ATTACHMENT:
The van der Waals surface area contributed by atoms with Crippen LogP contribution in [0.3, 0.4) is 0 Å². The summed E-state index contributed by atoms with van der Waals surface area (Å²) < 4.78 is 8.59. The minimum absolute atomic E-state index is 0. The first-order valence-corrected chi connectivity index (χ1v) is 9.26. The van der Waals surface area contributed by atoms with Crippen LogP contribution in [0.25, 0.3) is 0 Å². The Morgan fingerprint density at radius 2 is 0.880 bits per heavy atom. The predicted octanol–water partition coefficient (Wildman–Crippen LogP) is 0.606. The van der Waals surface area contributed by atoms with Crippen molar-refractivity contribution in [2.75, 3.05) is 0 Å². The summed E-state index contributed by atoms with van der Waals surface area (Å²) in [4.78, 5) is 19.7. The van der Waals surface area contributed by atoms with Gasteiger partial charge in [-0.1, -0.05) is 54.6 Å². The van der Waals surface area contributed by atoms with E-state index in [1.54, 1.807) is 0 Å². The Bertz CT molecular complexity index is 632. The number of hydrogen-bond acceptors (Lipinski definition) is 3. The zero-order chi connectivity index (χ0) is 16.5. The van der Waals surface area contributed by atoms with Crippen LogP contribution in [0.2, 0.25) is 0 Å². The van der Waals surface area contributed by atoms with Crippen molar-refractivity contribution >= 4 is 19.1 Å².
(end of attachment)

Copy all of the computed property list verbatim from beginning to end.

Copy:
The van der Waals surface area contributed by atoms with Crippen LogP contribution in [0.3, 0.4) is 0 Å². The summed E-state index contributed by atoms with van der Waals surface area (Å²) < 4.78 is 8.59. The minimum absolute atomic E-state index is 0. The first-order valence-corrected chi connectivity index (χ1v) is 9.26. The van der Waals surface area contributed by atoms with Crippen LogP contribution in [0.25, 0.3) is 0 Å². The Morgan fingerprint density at radius 2 is 0.880 bits per heavy atom. The predicted octanol–water partition coefficient (Wildman–Crippen LogP) is 0.606. The van der Waals surface area contributed by atoms with Crippen molar-refractivity contribution in [2.75, 3.05) is 0 Å². The summed E-state index contributed by atoms with van der Waals surface area (Å²) in [4.78, 5) is 19.7. The van der Waals surface area contributed by atoms with Gasteiger partial charge in [-0.1, -0.05) is 54.6 Å². The van der Waals surface area contributed by atoms with E-state index in [1.54, 1.807) is 0 Å². The Bertz CT molecular complexity index is 632. The number of hydrogen-bond acceptors (Lipinski definition) is 3. The zero-order chi connectivity index (χ0) is 16.5. The van der Waals surface area contributed by atoms with Crippen LogP contribution in [0.2, 0.25) is 0 Å². The van der Waals surface area contributed by atoms with Crippen molar-refractivity contribution >= 4 is 19.1 Å².